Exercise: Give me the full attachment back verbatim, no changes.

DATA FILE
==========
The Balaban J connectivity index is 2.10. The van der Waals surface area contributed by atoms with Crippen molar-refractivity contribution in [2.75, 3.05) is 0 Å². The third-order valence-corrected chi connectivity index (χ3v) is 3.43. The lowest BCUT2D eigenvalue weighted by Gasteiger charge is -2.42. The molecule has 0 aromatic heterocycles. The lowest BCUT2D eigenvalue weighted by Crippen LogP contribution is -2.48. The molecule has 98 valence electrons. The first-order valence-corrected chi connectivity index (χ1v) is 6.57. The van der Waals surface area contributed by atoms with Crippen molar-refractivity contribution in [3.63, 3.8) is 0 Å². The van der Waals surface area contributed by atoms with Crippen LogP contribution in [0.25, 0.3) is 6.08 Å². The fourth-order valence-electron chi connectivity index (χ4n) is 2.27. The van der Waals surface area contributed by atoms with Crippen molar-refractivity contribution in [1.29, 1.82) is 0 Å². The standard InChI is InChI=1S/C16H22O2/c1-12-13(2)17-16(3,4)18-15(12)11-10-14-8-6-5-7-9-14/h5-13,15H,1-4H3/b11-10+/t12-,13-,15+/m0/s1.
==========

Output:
The Balaban J connectivity index is 2.10. The van der Waals surface area contributed by atoms with Crippen molar-refractivity contribution in [2.75, 3.05) is 0 Å². The third-order valence-corrected chi connectivity index (χ3v) is 3.43. The lowest BCUT2D eigenvalue weighted by Gasteiger charge is -2.42. The molecule has 0 aromatic heterocycles. The lowest BCUT2D eigenvalue weighted by Crippen LogP contribution is -2.48. The molecule has 98 valence electrons. The first-order valence-corrected chi connectivity index (χ1v) is 6.57. The van der Waals surface area contributed by atoms with Crippen molar-refractivity contribution in [3.63, 3.8) is 0 Å². The van der Waals surface area contributed by atoms with Crippen LogP contribution in [0.25, 0.3) is 6.08 Å². The fourth-order valence-electron chi connectivity index (χ4n) is 2.27. The van der Waals surface area contributed by atoms with Crippen molar-refractivity contribution in [1.29, 1.82) is 0 Å². The standard InChI is InChI=1S/C16H22O2/c1-12-13(2)17-16(3,4)18-15(12)11-10-14-8-6-5-7-9-14/h5-13,15H,1-4H3/b11-10+/t12-,13-,15+/m0/s1.